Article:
• $141,740 will be the average commercial land sales price per sq.ft. (now at $91.97).
  • Annual retail sales in Buckhead (now $2,961,249,301) will rise almost a billion dollars to $3,744,125,000;
  • 81.32 percent will be the average hotel occupancy rate, up from 78.9 percent now; and
  • The estimated population of Buckhead will rise from the present 87,314 to 91,487.

“I have had the good fortune to witness Buckhead flourish, being identified as ‘The Beverly Hills of the East’, elevated to the stage where Beverly Hills can be proudly called ‘The Buckhead of the West’,” Massell reminisced.

“Occupying about 20 percent of Atlanta’s geography, and housing about 20 percent of its population, while paying about 45 percent of the city’s ad valorem taxes, certainly places us as a significant supporter of this city.  At the same time, Atlanta is certainly extremely relevant to Buckhead,” the former mayor stated.

“We continue to benefit from numerous civic operations such as the Buckhead Community Improvement District, the Buckhead Rotary Club, the Buckhead Christian Ministry, certainly the Buckhead Business Association, and many others (as listed in our Guidebook).  Most importantly, we constantly enjoy a healthy relationship with City Hall and other governmental entities,” Massell added.

“Mayor Kasim Reed has given us able stewardship in my opinion, protecting and projecting the city’s fiscal and physical states,” Massell reported. “In this partnership, I’m pleased to report that he has pledged to include Buckhead in the Federally funded National “Smart Cities Initiatives” which is expected to roll out across our city over the next five to six years.  This is a program of sophisticated collection of data for more efficient deployment of management modes,” he explained.

“Our Community will find itself increasingly on the cutting edge of high-tech operations, now described as the “Internet of Things” (IoT).  Interests being addressed include improved multi-mode transport, public safety, and water-waste-air.  Familiar specifics incorporate security cameras, license plate readers, gunshot sensors, synchronized traffic signals, etc.,” announced Massell.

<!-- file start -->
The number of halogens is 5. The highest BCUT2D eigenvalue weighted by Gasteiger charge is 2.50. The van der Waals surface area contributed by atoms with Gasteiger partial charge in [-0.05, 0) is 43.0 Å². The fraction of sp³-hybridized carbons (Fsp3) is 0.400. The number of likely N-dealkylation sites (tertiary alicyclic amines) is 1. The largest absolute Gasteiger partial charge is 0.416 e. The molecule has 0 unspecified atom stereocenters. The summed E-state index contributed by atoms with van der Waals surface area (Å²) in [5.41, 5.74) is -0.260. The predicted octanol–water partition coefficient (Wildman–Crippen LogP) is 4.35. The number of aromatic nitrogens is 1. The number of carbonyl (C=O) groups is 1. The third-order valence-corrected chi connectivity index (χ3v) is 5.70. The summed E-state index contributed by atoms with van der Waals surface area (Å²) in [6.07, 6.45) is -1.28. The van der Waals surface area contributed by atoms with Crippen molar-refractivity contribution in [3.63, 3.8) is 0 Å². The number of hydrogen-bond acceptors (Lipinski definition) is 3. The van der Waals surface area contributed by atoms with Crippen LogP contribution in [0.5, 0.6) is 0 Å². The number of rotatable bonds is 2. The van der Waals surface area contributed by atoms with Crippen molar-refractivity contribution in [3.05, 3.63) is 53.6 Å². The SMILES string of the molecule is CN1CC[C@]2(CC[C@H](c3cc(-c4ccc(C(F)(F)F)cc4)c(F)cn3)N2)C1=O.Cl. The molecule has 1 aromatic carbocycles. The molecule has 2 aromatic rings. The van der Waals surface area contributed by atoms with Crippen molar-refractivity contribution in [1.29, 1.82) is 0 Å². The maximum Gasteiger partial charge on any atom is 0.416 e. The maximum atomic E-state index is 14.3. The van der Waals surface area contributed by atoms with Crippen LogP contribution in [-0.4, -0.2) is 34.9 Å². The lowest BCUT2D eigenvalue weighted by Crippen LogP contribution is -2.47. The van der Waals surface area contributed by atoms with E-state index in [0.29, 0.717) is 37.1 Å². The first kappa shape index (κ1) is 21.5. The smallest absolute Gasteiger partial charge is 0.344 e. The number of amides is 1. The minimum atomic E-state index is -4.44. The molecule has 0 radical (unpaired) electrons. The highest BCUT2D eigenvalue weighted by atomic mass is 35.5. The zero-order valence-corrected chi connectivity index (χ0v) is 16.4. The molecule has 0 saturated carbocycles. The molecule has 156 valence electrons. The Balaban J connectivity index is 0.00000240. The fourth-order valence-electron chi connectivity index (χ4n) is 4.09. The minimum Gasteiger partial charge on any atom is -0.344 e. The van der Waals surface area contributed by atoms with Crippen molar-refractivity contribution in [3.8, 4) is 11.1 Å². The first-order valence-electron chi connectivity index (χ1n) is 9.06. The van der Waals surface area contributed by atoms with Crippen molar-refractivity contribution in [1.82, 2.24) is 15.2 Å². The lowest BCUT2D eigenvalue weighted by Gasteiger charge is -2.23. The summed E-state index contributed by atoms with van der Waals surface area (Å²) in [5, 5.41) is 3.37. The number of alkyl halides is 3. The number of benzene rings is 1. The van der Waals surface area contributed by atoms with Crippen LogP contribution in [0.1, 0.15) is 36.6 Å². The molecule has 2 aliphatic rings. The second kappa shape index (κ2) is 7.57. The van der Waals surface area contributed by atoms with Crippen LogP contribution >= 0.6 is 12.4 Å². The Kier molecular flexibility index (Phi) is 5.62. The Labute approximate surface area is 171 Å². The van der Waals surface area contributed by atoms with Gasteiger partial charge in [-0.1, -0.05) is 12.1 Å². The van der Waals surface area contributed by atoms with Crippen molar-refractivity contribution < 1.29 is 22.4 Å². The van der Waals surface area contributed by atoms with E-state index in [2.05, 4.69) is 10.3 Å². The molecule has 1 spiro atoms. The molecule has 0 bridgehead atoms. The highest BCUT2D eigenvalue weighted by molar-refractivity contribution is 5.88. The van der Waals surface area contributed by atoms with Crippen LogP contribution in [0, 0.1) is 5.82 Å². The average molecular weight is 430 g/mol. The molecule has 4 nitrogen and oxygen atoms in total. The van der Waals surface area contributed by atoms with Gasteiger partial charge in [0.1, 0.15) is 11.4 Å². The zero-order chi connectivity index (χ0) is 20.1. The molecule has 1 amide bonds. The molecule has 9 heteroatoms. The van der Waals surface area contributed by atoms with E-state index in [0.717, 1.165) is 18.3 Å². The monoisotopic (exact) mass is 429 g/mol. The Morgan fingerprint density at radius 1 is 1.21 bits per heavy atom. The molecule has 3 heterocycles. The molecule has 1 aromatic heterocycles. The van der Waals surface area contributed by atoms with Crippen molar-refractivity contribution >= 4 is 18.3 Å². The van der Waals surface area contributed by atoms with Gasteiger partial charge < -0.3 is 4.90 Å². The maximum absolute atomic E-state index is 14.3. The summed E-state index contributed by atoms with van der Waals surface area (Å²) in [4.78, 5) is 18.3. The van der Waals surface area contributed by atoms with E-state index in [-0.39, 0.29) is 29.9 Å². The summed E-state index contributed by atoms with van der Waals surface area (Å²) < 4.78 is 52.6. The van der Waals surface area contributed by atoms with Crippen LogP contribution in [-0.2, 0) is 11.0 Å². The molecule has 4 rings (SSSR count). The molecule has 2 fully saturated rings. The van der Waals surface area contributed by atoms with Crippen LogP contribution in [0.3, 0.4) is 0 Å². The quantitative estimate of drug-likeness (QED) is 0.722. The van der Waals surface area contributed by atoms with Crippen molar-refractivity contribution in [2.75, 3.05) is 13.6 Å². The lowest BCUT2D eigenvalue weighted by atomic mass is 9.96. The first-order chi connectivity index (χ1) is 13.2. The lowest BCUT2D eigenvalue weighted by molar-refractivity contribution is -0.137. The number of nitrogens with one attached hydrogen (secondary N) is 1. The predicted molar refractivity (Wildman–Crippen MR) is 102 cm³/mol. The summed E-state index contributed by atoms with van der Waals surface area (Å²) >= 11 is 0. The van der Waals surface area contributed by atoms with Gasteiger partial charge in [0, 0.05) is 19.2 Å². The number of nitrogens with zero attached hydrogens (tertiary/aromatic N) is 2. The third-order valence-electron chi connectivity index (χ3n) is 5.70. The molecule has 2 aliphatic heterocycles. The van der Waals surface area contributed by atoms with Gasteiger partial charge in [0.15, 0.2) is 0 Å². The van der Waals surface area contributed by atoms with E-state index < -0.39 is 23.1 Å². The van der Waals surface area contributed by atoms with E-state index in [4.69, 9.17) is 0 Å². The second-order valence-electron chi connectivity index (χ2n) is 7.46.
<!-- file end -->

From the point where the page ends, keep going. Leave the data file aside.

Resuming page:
The former Atlanta mayor and Alderman (forerunner to City Council) told the audience the importance of giving high priority to this year’s non-partisan city elections. The Buckhead Coalition devoted its annual meeting and luncheon to an introduction of eight of the mayoralty candidates, with more expected to announce.

“It should be noted that four of these individuals are from the Council, and that three other Council members have announced they will be running for the Council President’s seat, meaning seven—or almost one-half of the Council—will be new,” he explained.

“Added to that are two or more members of the Board of Education seeking Council seats, so we will be facing musical chair turnover like none other witnessed in recent contests,” Massell pointed out.

“The City’s good shape financially and otherwise is part of what has attracted such a proliferation of contestants, but also gives emphasis to the importance of such an election year, and the need to become informed and involved,” Massell concluded. “It’s up to you now!”

(Massell was Atlanta’s mayor from 1970-73 and has been the coalition’s president since its founding in 1988. The coalition is an invitation-only, chamber-like organization of 100 CEOs promoting Buckhead.)